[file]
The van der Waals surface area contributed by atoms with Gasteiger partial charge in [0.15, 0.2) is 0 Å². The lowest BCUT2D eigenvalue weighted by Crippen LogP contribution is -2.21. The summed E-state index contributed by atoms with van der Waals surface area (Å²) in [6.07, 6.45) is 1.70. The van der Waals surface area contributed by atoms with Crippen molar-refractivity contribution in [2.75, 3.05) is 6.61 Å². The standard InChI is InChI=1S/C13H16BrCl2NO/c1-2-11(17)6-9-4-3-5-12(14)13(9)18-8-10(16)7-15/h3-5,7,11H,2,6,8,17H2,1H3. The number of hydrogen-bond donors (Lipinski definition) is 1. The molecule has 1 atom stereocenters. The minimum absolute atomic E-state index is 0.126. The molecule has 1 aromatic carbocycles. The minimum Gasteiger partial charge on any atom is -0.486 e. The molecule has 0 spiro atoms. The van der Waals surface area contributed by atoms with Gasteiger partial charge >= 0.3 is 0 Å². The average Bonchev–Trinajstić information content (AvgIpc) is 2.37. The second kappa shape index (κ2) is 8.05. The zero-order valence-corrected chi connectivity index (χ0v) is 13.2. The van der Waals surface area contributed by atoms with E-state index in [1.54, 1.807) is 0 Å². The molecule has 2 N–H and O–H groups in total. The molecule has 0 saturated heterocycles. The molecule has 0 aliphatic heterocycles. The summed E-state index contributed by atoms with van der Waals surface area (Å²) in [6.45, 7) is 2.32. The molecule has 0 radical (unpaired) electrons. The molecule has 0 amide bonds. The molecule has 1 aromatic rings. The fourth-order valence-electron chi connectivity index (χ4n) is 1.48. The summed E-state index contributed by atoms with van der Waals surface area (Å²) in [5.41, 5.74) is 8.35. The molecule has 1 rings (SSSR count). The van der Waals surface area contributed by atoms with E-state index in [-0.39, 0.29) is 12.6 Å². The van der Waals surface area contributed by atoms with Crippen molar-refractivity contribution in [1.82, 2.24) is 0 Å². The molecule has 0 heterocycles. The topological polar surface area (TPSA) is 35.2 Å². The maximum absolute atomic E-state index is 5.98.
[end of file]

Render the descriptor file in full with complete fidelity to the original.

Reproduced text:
The van der Waals surface area contributed by atoms with Gasteiger partial charge in [0.15, 0.2) is 0 Å². The lowest BCUT2D eigenvalue weighted by Crippen LogP contribution is -2.21. The summed E-state index contributed by atoms with van der Waals surface area (Å²) in [6.07, 6.45) is 1.70. The van der Waals surface area contributed by atoms with Crippen molar-refractivity contribution in [2.75, 3.05) is 6.61 Å². The standard InChI is InChI=1S/C13H16BrCl2NO/c1-2-11(17)6-9-4-3-5-12(14)13(9)18-8-10(16)7-15/h3-5,7,11H,2,6,8,17H2,1H3. The number of hydrogen-bond donors (Lipinski definition) is 1. The molecule has 1 atom stereocenters. The minimum absolute atomic E-state index is 0.126. The molecule has 1 aromatic carbocycles. The minimum Gasteiger partial charge on any atom is -0.486 e. The molecule has 0 spiro atoms. The van der Waals surface area contributed by atoms with Gasteiger partial charge >= 0.3 is 0 Å². The average Bonchev–Trinajstić information content (AvgIpc) is 2.37. The second kappa shape index (κ2) is 8.05. The zero-order valence-corrected chi connectivity index (χ0v) is 13.2. The van der Waals surface area contributed by atoms with E-state index in [1.54, 1.807) is 0 Å². The molecule has 2 N–H and O–H groups in total. The molecule has 0 saturated heterocycles. The molecule has 0 aliphatic heterocycles. The summed E-state index contributed by atoms with van der Waals surface area (Å²) in [6.45, 7) is 2.32. The molecule has 0 radical (unpaired) electrons. The molecule has 0 amide bonds. The molecule has 1 aromatic rings. The fourth-order valence-electron chi connectivity index (χ4n) is 1.48. The summed E-state index contributed by atoms with van der Waals surface area (Å²) in [5.41, 5.74) is 8.35. The molecule has 1 rings (SSSR count). The van der Waals surface area contributed by atoms with E-state index in [-0.39, 0.29) is 12.6 Å². The van der Waals surface area contributed by atoms with Crippen molar-refractivity contribution in [1.82, 2.24) is 0 Å². The molecule has 0 heterocycles. The topological polar surface area (TPSA) is 35.2 Å². The maximum absolute atomic E-state index is 5.98.